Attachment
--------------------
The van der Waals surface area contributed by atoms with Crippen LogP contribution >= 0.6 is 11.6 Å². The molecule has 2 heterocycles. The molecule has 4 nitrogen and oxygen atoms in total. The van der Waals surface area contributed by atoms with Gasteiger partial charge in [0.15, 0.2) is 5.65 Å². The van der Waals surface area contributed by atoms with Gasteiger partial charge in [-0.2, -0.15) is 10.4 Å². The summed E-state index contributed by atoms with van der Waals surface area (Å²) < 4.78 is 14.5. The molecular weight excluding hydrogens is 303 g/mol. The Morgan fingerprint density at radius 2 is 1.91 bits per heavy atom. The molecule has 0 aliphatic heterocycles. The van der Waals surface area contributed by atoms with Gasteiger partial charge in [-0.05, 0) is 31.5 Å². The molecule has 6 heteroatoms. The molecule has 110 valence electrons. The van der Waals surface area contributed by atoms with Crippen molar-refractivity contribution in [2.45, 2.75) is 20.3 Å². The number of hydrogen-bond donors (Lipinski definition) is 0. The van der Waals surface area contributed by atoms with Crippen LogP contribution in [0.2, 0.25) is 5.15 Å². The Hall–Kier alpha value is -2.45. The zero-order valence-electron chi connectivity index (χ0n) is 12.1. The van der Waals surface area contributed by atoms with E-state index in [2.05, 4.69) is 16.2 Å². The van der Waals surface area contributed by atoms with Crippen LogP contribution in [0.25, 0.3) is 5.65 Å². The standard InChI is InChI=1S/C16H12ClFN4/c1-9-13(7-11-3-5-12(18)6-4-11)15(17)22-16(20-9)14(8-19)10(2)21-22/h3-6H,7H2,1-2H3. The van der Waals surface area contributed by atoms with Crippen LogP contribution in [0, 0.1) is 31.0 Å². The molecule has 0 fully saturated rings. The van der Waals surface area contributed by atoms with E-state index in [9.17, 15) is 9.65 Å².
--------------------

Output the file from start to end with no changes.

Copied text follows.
The van der Waals surface area contributed by atoms with Crippen LogP contribution >= 0.6 is 11.6 Å². The molecule has 2 heterocycles. The molecule has 4 nitrogen and oxygen atoms in total. The van der Waals surface area contributed by atoms with Gasteiger partial charge in [0.15, 0.2) is 5.65 Å². The van der Waals surface area contributed by atoms with Gasteiger partial charge in [-0.2, -0.15) is 10.4 Å². The summed E-state index contributed by atoms with van der Waals surface area (Å²) < 4.78 is 14.5. The molecular weight excluding hydrogens is 303 g/mol. The Morgan fingerprint density at radius 2 is 1.91 bits per heavy atom. The molecule has 0 aliphatic heterocycles. The van der Waals surface area contributed by atoms with Gasteiger partial charge in [-0.05, 0) is 31.5 Å². The molecule has 6 heteroatoms. The molecule has 110 valence electrons. The van der Waals surface area contributed by atoms with Crippen molar-refractivity contribution in [2.45, 2.75) is 20.3 Å². The number of hydrogen-bond donors (Lipinski definition) is 0. The van der Waals surface area contributed by atoms with Crippen LogP contribution in [0.2, 0.25) is 5.15 Å². The Hall–Kier alpha value is -2.45. The zero-order valence-electron chi connectivity index (χ0n) is 12.1. The van der Waals surface area contributed by atoms with E-state index in [2.05, 4.69) is 16.2 Å². The van der Waals surface area contributed by atoms with Crippen LogP contribution in [0.25, 0.3) is 5.65 Å². The standard InChI is InChI=1S/C16H12ClFN4/c1-9-13(7-11-3-5-12(18)6-4-11)15(17)22-16(20-9)14(8-19)10(2)21-22/h3-6H,7H2,1-2H3. The van der Waals surface area contributed by atoms with Crippen LogP contribution in [0, 0.1) is 31.0 Å². The molecule has 0 fully saturated rings. The van der Waals surface area contributed by atoms with E-state index in [9.17, 15) is 9.65 Å².